Thus, pulling Wunjo in a rune reading would be like walking through a forest and coming upon a tree with a shiny red apple for you to nosh, which would fill you with nourishment and joy.

In Northern Mysteries and Magick, Freya Aswynn writes, "The name of this rune is usually translated by other rune-workers as "joy" or "pasture." This association with joy is evidently derived from the rune-name's similarity to the modern German word Wonne, which may indeed be cognate with the Common Germanic word Wunjo. Although this interpretation is not altogether wrong, more light will be shed on our understanding of this rune if we first investigate the original meaning of Wunjo; in the oldest Germanic language known to us the word means "perfection," according to the philologist Jacob Grim."

Thus, Wunjo takes on an even deeper meaning. It is not merely joy, but also perfection. But what in our natural world is perfect? Nothing. Perfection is reserved for the divine.

Aswynn also writes, "The god primarily associated with this rune is Wodan [aka Odin]. Secondly, there is an obscure magical tradition from an Anglo-Saxon source connecting this rune with the god Uller or, to give him his Anglo-Saxon name, Wuldor."

"One of Odin's bynames is Oski, which means "fulfiller of wishes." This corresponds to the German tradition expressed by the word Wunsch, which has since taken on a narrower meaning and now means "wish." The German word Wunsch, English "wish," and Dutch wens all derive from the primitive Germanic word Wunjo, which meant "perfection." However, in a more esoteric sense this is to be understood as the wish to strive towards that perfection.

Although perfection is never achieved in reality, it is an ideal to be aimed at."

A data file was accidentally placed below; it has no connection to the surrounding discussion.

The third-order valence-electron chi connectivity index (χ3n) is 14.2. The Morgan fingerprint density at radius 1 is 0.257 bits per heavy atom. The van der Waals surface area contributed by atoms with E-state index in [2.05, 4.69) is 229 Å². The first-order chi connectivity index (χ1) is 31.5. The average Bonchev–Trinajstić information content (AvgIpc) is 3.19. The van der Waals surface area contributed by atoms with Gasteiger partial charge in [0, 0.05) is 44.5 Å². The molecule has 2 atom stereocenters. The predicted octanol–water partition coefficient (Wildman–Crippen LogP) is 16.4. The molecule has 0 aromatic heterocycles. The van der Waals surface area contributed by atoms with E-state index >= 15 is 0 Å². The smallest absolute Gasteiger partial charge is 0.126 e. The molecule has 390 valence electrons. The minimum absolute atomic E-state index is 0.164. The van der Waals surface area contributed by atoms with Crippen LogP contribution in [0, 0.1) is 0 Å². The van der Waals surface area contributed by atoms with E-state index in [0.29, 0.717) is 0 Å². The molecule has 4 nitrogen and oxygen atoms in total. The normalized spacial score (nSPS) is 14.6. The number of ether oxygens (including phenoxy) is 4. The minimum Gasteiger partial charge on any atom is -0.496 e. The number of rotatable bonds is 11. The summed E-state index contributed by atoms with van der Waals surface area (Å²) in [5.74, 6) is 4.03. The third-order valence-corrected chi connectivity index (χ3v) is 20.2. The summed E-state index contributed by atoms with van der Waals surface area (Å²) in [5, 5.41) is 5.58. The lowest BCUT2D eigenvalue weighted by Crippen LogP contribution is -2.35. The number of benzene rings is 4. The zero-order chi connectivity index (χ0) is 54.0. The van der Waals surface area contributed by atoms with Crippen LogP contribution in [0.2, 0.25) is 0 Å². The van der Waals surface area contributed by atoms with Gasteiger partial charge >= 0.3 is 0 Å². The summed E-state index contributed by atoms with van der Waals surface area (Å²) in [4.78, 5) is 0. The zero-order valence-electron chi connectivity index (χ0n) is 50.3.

Aswynn goes on to explain that Odin, like us, has both good and bad traits, but of the good, in addition to being known as a "fulfiller of wishes," he is also a "bearer of gifts," which bears striking resemblance to our modern day Santa Clause, thus making Wunjo the perfect rune to reflect on this time of year.

"Vestiges of Wodan's role as a bearer of gifts and fulfiller of wishes have survived in Holland, Germany, and other countries on the continent in the Feast of St. Nicholas, celebrated on December 6. This festival was until recently the most popular one in Holland and elsewhere, especially for children. It is yet another example (like Yule and Easter) of the Christian Church borrowing its customs from heathenism and even transforming heathen gods into Christian saints."

Thus, when reflecting on the meaning of Wunjo, one could conjure up the childhood fantasy of old St. Nick and the joy he brings when delivering gifts.

"The name, Santa Claus, was stated to evolve from Nick's Dutch nickname, Sinter Klaas, a shortened form of Sint Nikolaas, which is translated as the Dutch name for St. Nicholas." (Source)

Melville also writes, "Wunjo's number is eight, which represents harmony, union, and the eternal cycles of nature. On a divinatory level, Wunjo can signify the arrival of good news and a period of happiness and well-being as a result of achieving balance in your life and harmony with others."

When working with Wunjo in spellcasting, one could use it to help pull joy, happiness, balance, and harmony into your life. You could carve it into a candle or draw it on a charm bag that you fill with corresponding herbs, oils, and crystals. Or you could simply meditate on the rune etched into stone, glass, wood, or clay, and carry it in your pocket to attract its positive values into your life.